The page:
Each of us now knows how to score all of the technical requirements required in the sport. Before judging any skater, we all account for short program scores in addition to tallying the long program of each pair. Technical merit and presentation in figure skating are concepts that come second nature to us. Yeah, right.
Actually, here‘s the truth: we may not be sure of the difference between a triple axle and a double toe loop but we know what we like. We love cute, English-speaking athletes and we hate those dirty, cheating Ruskies.
Come on, it‘s only a sport, guys. The Cold War is over. The Canadians probably did win the pairs skating competition. But as an infrequent observer of figure skating (once every four years), I‘m not sure. The point is that this competition was fairly close and the scoring is a complex process spread out over two days. In addition, the highest and lowest scores are thrown out for the express purpose of avoiding any unreasonable judging.
Actually, the results of this event were not as disgraceful as some others in our recent Olympian past. Take the 1972 summer games, for example. Part of the reason for U.S. ecstasy over beating the Soviets in hockey in 1980 comes from the unbelievable ending of the 1972 goal medal basketball game, won by the Soviets over the U.S. team. After that game was fixed by Eastern Bloc refs, some of us were incensed enough to consider launching the missiles to finally begin World War III. Understandably, the U.S. basketball team refused to accept their silver medals.
You may remember the mysterious scoring that went against the American boxers in the 1988 Olympics in Seoul, Korea. It got so bad that after each event involving a U.S. fighter, we assumed no American would be judged victorious regardless of the whipping he may have just inflicted on his opponent. Many of these bouts were not even close, yet apparent losers became gold medal winners.
In recent years, though, the blatant rigging of decisions has been drastically reduced in the Olympics. Judging and refereeing have improved dramatically in international sports over the last decade. This latest episode in figure skating will serve to improve the judging in this sport, too.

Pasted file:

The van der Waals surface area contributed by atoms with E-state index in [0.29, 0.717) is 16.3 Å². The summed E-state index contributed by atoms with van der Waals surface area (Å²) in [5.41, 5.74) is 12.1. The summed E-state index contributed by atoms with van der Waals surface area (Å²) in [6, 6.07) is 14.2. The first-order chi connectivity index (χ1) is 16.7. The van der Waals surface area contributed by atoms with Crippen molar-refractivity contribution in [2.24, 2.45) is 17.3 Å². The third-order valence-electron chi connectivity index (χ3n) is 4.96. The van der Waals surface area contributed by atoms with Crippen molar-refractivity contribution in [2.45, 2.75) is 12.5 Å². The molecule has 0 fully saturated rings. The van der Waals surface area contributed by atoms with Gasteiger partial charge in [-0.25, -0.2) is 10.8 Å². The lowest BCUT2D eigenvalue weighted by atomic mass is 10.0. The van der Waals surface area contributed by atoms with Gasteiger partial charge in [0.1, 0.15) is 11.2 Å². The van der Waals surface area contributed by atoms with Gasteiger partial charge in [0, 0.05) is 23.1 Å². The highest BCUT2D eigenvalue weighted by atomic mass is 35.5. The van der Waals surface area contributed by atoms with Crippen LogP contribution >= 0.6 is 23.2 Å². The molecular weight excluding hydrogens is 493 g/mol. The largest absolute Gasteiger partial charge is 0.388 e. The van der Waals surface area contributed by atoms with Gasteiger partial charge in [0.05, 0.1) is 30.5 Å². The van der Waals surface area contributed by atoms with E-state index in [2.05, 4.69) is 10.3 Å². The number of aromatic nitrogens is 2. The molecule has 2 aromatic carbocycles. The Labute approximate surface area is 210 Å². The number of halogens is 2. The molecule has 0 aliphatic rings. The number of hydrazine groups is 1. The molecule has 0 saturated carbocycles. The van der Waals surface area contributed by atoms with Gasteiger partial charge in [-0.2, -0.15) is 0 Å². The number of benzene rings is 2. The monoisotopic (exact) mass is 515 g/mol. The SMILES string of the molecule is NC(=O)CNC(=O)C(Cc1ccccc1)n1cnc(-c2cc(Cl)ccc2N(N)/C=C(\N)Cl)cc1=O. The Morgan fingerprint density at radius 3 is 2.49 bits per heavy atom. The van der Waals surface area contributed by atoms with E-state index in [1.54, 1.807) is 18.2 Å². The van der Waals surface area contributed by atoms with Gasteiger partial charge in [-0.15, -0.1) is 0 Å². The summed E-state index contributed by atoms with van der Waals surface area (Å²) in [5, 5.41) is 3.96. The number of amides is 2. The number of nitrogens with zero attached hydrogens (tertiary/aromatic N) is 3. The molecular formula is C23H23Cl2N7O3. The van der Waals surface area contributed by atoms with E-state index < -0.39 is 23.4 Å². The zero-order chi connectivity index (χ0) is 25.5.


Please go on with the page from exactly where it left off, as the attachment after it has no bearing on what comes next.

Other observations of these Olympics
I have concluded that curlers (those who participate in the sport of curling) are the truly heroic warriors in these Olympic games. Can you imagine the training that must be required to be able to sweep the ice with such sustained vigor? The houses of elite curlers must be spic and span if they perfect their stroke with a broom while at home.
USA! USA! USA! U... stop it, I can‘t take it anymore. Am I the only one turned off by our arrogant screams of “USA“ when our athletes are performing? Don‘t get me wrong, I can feel patriotic and be moved as much as the next person when our guys do well. Somehow, though, it just seems undignified to rub salt into the wounds of our opponents since we are the host team and the richest country in the world. What does it say about us as we chant the USA mantra in the ears of the world while beating up on tiny nations such as the Netherlands or Estonia. I‘m embarrassed.
Bob Costas is the best TV anchorperson in the history of sport - by far. His analysis of events is always compelling, his wit - quick and ironic, and his knowledge of sports past and present - unparalleled. He is the only person who is part of the Olympic drama that would be fun to talk to for an afternoon.